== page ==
Ex military man Peter Mugure is aware of the consequences of self-representation in a capital offense, the DPP told a Nyeri High Court.
State counsel Duncan Ondimu while responding to a petition filed by Mugure last month said the DPP was not opposed to his request.
“The applicant has a right to represent himself provided that he is warned of the dangers of self-representation in murder cases,” said Ondimu.
Appearing before Justice Florence Muchemi, the prosecution declined to release Mugure’s vehicle which was used to transport the bodies of his wife and two children.
The vehicle, Ondimu argued, is listed as an exhibit.
“The said vehicle was used to ferry the bodies of his wife Joyce Syombua and his two children Shanice Maua and Peter Mwaura Junior from Laikipia military camp to where they were disposed of,” the court heard.
Ondimu also urged the court to reject Mugure’s application to review the release on bail or bond ruling.
The state counsel argued that the murder suspect has not produced evidence that could cause the court to review the February 21, 2021 ruling.
Investigating officer Reuben Mwaniki swore in an affidavit that Justice Jairus Ngaah, in a ruling, denied the suspect bail after he found that he tried to interfere with the case.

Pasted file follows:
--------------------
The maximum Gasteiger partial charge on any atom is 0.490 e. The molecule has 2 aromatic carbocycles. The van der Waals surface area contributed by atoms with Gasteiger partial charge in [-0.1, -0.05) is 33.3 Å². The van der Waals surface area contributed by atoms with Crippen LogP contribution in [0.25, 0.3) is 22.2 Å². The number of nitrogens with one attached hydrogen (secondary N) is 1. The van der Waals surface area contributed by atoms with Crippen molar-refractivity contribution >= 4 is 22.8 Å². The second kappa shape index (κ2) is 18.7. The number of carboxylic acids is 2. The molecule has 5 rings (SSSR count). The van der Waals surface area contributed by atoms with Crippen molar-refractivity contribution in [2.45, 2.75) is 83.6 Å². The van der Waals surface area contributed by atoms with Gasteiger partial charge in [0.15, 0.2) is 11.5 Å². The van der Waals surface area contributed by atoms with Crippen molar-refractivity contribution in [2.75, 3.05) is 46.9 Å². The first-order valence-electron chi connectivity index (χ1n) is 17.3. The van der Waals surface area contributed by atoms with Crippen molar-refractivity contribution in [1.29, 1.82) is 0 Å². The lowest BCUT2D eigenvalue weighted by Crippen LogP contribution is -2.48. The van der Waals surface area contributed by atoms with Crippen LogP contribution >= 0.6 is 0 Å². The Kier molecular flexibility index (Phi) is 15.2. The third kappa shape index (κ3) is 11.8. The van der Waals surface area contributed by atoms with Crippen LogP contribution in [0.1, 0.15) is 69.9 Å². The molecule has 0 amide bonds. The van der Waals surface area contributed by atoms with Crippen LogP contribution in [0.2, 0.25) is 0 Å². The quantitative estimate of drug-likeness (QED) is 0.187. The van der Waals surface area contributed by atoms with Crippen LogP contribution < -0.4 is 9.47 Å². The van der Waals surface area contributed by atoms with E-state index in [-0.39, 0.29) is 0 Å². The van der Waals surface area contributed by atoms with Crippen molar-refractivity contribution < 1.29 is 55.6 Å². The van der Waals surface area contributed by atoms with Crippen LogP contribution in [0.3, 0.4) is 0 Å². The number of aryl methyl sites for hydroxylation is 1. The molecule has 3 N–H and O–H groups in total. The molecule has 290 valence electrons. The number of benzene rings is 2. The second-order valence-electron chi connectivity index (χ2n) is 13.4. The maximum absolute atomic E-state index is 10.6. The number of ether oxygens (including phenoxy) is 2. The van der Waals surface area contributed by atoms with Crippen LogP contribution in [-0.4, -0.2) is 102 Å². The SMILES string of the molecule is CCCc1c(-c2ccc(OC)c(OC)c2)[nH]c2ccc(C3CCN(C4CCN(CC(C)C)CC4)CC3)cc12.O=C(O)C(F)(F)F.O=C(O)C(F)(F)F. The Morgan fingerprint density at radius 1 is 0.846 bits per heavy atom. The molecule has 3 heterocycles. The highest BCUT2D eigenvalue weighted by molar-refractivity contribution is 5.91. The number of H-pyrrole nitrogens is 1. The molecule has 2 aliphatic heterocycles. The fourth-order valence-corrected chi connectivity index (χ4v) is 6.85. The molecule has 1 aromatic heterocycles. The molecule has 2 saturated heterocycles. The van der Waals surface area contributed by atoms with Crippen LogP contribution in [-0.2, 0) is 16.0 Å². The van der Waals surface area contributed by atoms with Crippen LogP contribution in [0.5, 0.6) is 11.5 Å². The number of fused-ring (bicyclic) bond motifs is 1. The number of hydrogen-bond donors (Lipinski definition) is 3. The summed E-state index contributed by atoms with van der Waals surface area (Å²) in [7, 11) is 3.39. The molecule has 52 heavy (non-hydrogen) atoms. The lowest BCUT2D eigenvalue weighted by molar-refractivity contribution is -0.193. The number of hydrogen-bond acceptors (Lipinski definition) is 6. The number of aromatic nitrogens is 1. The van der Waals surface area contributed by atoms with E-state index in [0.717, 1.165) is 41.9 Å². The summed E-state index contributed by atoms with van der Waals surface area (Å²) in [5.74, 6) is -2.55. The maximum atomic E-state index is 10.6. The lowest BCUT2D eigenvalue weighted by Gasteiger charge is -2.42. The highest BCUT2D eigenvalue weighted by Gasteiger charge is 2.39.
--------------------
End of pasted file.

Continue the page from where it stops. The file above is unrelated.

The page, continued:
“The court found compelling reasons to warrant the detention of the accused pending the hearing and determination of this case and if released, the suspect who is facing a maximum sentence of death if found guilty might be tempted to abscond trial,” swore Mwaniki.
Mugure had in his petition demanded that the police release his military file “without unreasonable delay”.
But according to Mwaniki, the police had furnished the court with all the evidence the prosecution intends to use.
“The police are not withholding any military file belonging to the suspect as alleged in the petition,” he said.
The case will be heard on May 20.